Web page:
Wielding my Shield of Smartass
The Pink Heart Society’s May newsletter discusses romance fiction with older heroines, and asks, as I do, if the romance genre thinks love has an age limit. The newsletter features interviews with Dee Ernst, Amanda Ward, Liz Flaherty, Morgan Malone and the Pink Heart Society’s (PHS) editor, Trish Wylie—all romance authors who place women of certain age front and centre of romance. It’s exciting to know I am not alone in being passionate in my desire to stamp out ageism and sexism.
Why is it exciting?
An Introduction (for you newbies)
Hi, I’m Sandra Antonelli. I write older romance heroines—silver foxy women over 40 as the lead characters, not as secondary characters, and not as protagonists in Women’s Fiction, but as the romantic leads. I represent this demographic of women and demographic of romance readers who want female heroines with all my heart, and I am passionate about continuing to do so.
If this is your first time reading one of my posts, and you don’t know, mature-aged romance heroines are my soapbox. Check out the Mature Content Stockpile tab for just how much soapboxing I do. There are many reports in the media discussing sexism and ageism in Hollywood, but there’s very little media dialogue on ageism and sexism in romance fiction. Strange, because there is such a parallel in the way women of a certain age are pigeon-holed in stereotyped roles (cougar, granny, witch, crazy cat lady) or rendered nearly invisible in both forms of entertainment. This really chaps my hide.
Years ago, before Harlequin’s NEXT line, which touted stories about women with a little more life experience, I went looking for older romance heroines and found next to nothing. So, I decided to write my own, thinking the world would catch up. I kept writing older protagonists in romance, and, like Liz Flaherty mentions in the PHS newsletter, I got curious about why there were only a handful to be found. I did a master’s degree and then a PhD on the subject to try to get to the core. The masters uncovered the demographic of reader looking for older romance heroines, the PhD examined why the demographic is overlooked. And in the mix of all that academic stuff, I kept on writing romance with older heroines AND heroes because no way was I going to be like Hollywood and let the hero be an older Bruce Willis-type while the heroine was 25 to 35-something. My books were published by Escape, a division of Harlequin Enterprises in ebook format—because ebooks are a little more open to taking a chance on something with a niche market, or outside the norm.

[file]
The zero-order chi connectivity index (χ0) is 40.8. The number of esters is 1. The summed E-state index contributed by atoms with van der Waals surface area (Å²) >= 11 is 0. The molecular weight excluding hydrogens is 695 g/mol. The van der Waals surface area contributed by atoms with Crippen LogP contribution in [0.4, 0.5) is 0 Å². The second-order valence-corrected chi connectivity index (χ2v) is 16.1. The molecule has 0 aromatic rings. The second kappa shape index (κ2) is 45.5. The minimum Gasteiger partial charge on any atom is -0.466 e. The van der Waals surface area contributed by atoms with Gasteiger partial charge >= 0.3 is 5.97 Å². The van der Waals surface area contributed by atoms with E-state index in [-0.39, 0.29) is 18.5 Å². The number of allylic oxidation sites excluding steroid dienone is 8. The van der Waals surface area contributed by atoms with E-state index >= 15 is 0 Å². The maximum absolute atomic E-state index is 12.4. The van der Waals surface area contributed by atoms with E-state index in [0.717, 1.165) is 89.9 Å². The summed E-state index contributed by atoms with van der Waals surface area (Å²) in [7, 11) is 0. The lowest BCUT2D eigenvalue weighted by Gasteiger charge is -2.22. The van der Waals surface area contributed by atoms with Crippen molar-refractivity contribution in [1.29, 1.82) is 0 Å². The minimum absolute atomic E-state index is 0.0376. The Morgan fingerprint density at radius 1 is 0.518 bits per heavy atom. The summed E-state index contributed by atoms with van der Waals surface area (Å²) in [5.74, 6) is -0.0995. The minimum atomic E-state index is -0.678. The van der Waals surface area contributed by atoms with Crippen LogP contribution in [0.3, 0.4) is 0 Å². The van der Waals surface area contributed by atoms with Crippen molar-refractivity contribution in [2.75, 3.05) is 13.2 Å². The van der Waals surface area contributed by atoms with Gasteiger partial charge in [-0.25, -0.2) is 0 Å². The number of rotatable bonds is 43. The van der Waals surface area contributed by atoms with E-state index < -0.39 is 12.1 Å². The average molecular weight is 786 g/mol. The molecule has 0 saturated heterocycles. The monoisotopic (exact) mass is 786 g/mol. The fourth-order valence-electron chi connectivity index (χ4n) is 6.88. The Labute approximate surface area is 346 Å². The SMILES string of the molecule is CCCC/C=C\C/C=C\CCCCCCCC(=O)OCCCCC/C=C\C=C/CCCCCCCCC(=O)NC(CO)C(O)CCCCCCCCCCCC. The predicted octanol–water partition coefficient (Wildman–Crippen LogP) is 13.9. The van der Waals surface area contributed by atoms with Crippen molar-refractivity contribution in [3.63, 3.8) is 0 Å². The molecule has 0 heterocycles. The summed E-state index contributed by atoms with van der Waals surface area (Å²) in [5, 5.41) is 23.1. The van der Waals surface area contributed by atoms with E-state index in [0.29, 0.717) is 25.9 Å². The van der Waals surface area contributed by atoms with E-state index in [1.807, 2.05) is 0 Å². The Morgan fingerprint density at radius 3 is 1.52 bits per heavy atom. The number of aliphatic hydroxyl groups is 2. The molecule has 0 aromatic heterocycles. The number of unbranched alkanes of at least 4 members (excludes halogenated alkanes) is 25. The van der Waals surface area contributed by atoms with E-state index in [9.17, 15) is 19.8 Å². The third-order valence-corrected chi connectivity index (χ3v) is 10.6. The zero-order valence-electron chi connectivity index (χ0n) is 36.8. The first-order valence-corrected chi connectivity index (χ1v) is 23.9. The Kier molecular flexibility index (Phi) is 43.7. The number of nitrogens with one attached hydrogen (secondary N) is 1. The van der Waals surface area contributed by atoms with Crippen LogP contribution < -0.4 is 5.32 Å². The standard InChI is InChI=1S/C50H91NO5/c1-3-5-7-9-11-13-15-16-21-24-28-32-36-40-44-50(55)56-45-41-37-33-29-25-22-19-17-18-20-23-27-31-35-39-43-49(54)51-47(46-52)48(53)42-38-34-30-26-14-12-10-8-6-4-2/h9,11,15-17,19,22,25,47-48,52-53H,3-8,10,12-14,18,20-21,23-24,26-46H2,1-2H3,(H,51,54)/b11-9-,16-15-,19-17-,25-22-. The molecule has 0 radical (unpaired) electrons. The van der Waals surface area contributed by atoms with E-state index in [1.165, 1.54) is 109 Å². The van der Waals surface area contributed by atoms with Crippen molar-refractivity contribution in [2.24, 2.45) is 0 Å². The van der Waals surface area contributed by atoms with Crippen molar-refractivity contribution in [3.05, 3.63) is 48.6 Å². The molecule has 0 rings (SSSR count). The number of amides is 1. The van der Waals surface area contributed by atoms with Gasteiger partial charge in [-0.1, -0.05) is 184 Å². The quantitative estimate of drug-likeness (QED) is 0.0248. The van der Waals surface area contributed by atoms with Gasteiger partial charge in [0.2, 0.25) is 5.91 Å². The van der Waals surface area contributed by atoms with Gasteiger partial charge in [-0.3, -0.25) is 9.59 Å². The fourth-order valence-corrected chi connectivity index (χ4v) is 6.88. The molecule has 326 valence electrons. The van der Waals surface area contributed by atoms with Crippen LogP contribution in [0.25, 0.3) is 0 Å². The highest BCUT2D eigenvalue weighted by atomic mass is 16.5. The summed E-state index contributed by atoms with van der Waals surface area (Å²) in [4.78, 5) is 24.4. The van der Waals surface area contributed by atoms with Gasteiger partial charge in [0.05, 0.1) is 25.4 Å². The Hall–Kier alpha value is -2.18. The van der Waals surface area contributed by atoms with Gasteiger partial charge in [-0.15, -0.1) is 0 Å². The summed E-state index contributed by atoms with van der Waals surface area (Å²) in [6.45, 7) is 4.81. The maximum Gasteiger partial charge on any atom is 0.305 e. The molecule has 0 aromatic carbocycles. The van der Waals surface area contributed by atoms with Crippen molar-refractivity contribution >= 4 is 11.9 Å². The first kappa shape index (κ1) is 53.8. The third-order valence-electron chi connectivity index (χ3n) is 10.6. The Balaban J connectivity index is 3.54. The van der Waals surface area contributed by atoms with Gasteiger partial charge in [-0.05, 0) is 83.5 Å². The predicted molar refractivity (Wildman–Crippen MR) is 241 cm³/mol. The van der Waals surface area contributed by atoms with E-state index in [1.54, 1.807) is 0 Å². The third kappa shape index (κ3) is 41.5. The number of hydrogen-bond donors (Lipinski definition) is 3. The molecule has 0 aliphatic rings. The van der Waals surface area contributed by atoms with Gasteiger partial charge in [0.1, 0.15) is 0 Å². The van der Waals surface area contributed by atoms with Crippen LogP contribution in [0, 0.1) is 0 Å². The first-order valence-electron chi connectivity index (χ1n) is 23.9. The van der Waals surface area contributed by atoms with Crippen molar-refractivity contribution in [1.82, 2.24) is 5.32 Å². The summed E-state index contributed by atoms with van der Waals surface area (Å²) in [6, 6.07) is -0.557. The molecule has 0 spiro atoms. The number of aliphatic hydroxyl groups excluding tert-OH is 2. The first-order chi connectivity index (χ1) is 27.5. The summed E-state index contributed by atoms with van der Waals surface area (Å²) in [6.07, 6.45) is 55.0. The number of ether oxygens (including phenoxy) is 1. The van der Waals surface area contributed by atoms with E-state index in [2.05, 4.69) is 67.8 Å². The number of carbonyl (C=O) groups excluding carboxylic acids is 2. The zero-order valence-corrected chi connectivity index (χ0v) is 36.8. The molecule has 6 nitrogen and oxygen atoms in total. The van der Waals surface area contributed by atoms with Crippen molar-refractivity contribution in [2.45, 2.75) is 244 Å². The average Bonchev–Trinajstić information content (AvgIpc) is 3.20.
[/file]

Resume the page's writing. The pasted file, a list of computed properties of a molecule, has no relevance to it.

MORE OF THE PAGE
I have four books that sit outside the romance heroine age norm: A Basic Renovation, For Your Eyes Only, Driving in Neutral, and Next to You, as well as short stories Your Sterling Service, and Niagara Falls at Café Nix, in the anthology It All Happened at Café Nix. I have more on the way. You can find links to all my books here.
Knowing that there are other books outside the norm besides my own, that I’m not the only one writing older romance heroines, that Dee Ernst, Amanda Ward, Liz Flaherty, Morgan Malone, Karen Booth, Josie Kerr, Maggie Wells, Natasha Moore, and the Seasoned Romance Facebook page with over 600 members of authors (and readers) are also writing heroines with life experience and–gasp–wrinkles shows that older equals OH HELL YES!
Can You Predict the Future?
Yeah, you guessed it! I’ll write romance, blog, tweet, post on Facebook, and do academic-type stuff on women of a certain age in romance, and I’ll keep on championing until we’re not a stereotype of age, a niche market, or a trend.
I applaud you ballsy authors who, like me, want to show the entire world, not just the romance world or Hollywood, that foxy doesn’t end at forty.